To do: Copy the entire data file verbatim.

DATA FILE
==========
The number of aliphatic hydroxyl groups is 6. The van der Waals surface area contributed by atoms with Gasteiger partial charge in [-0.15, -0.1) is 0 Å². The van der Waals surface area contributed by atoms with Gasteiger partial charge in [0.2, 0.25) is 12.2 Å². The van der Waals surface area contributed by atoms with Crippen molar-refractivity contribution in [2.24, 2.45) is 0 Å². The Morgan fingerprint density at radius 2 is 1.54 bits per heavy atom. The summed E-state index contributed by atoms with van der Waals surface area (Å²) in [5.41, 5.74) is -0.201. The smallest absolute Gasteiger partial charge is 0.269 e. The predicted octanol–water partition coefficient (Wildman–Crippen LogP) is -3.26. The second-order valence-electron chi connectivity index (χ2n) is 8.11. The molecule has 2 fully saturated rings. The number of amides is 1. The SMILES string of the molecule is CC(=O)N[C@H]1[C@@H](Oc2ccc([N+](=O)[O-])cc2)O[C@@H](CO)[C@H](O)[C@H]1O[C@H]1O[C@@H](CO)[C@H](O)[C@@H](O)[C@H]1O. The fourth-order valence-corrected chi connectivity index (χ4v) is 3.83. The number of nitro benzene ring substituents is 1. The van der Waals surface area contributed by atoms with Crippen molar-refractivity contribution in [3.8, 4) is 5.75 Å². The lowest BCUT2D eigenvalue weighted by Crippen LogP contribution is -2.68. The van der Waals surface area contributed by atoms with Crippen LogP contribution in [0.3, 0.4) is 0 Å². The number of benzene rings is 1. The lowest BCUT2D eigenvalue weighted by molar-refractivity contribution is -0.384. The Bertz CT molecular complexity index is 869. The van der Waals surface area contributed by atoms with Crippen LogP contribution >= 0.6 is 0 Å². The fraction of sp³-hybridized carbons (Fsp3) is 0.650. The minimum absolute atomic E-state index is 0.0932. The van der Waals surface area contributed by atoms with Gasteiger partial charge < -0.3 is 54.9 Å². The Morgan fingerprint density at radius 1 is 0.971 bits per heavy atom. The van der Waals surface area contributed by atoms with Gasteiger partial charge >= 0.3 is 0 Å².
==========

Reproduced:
The number of aliphatic hydroxyl groups is 6. The van der Waals surface area contributed by atoms with Gasteiger partial charge in [-0.15, -0.1) is 0 Å². The van der Waals surface area contributed by atoms with Gasteiger partial charge in [0.2, 0.25) is 12.2 Å². The van der Waals surface area contributed by atoms with Crippen molar-refractivity contribution in [2.24, 2.45) is 0 Å². The Morgan fingerprint density at radius 2 is 1.54 bits per heavy atom. The summed E-state index contributed by atoms with van der Waals surface area (Å²) in [5.41, 5.74) is -0.201. The smallest absolute Gasteiger partial charge is 0.269 e. The predicted octanol–water partition coefficient (Wildman–Crippen LogP) is -3.26. The second-order valence-electron chi connectivity index (χ2n) is 8.11. The molecule has 2 fully saturated rings. The number of amides is 1. The SMILES string of the molecule is CC(=O)N[C@H]1[C@@H](Oc2ccc([N+](=O)[O-])cc2)O[C@@H](CO)[C@H](O)[C@H]1O[C@H]1O[C@@H](CO)[C@H](O)[C@@H](O)[C@H]1O. The fourth-order valence-corrected chi connectivity index (χ4v) is 3.83. The number of nitro benzene ring substituents is 1. The van der Waals surface area contributed by atoms with Crippen molar-refractivity contribution in [3.8, 4) is 5.75 Å². The lowest BCUT2D eigenvalue weighted by Crippen LogP contribution is -2.68. The van der Waals surface area contributed by atoms with Crippen LogP contribution in [0.3, 0.4) is 0 Å². The number of benzene rings is 1. The lowest BCUT2D eigenvalue weighted by molar-refractivity contribution is -0.384. The Bertz CT molecular complexity index is 869. The van der Waals surface area contributed by atoms with Crippen LogP contribution >= 0.6 is 0 Å². The fraction of sp³-hybridized carbons (Fsp3) is 0.650. The minimum absolute atomic E-state index is 0.0932. The van der Waals surface area contributed by atoms with Gasteiger partial charge < -0.3 is 54.9 Å². The Morgan fingerprint density at radius 1 is 0.971 bits per heavy atom. The van der Waals surface area contributed by atoms with Gasteiger partial charge >= 0.3 is 0 Å².